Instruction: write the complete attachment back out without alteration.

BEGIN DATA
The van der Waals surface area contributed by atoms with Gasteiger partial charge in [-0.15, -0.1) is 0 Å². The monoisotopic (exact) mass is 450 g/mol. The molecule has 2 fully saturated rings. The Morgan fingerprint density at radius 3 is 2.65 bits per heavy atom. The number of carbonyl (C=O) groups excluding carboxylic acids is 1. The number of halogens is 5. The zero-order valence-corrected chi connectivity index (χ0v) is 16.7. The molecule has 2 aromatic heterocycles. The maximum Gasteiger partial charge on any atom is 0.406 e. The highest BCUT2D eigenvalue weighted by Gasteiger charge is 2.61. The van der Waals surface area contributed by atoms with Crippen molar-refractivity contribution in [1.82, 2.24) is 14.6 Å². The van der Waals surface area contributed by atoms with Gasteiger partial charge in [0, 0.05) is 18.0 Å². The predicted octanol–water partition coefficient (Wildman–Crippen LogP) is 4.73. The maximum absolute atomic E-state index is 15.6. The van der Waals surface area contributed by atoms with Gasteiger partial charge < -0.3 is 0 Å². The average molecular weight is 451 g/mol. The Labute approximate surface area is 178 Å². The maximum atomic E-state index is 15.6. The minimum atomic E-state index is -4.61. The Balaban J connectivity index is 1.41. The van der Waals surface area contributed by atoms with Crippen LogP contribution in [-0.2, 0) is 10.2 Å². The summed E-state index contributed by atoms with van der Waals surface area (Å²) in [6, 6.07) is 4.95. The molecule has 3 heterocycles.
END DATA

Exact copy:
The van der Waals surface area contributed by atoms with Gasteiger partial charge in [-0.15, -0.1) is 0 Å². The monoisotopic (exact) mass is 450 g/mol. The molecule has 2 fully saturated rings. The Morgan fingerprint density at radius 3 is 2.65 bits per heavy atom. The number of carbonyl (C=O) groups excluding carboxylic acids is 1. The number of halogens is 5. The zero-order valence-corrected chi connectivity index (χ0v) is 16.7. The molecule has 2 aromatic heterocycles. The maximum Gasteiger partial charge on any atom is 0.406 e. The highest BCUT2D eigenvalue weighted by Gasteiger charge is 2.61. The van der Waals surface area contributed by atoms with Crippen molar-refractivity contribution in [1.82, 2.24) is 14.6 Å². The van der Waals surface area contributed by atoms with Gasteiger partial charge in [0, 0.05) is 18.0 Å². The predicted octanol–water partition coefficient (Wildman–Crippen LogP) is 4.73. The maximum absolute atomic E-state index is 15.6. The van der Waals surface area contributed by atoms with Gasteiger partial charge < -0.3 is 0 Å². The average molecular weight is 451 g/mol. The Labute approximate surface area is 178 Å². The maximum atomic E-state index is 15.6. The minimum atomic E-state index is -4.61. The Balaban J connectivity index is 1.41. The van der Waals surface area contributed by atoms with Crippen LogP contribution in [-0.2, 0) is 10.2 Å². The summed E-state index contributed by atoms with van der Waals surface area (Å²) in [6, 6.07) is 4.95. The molecule has 3 heterocycles.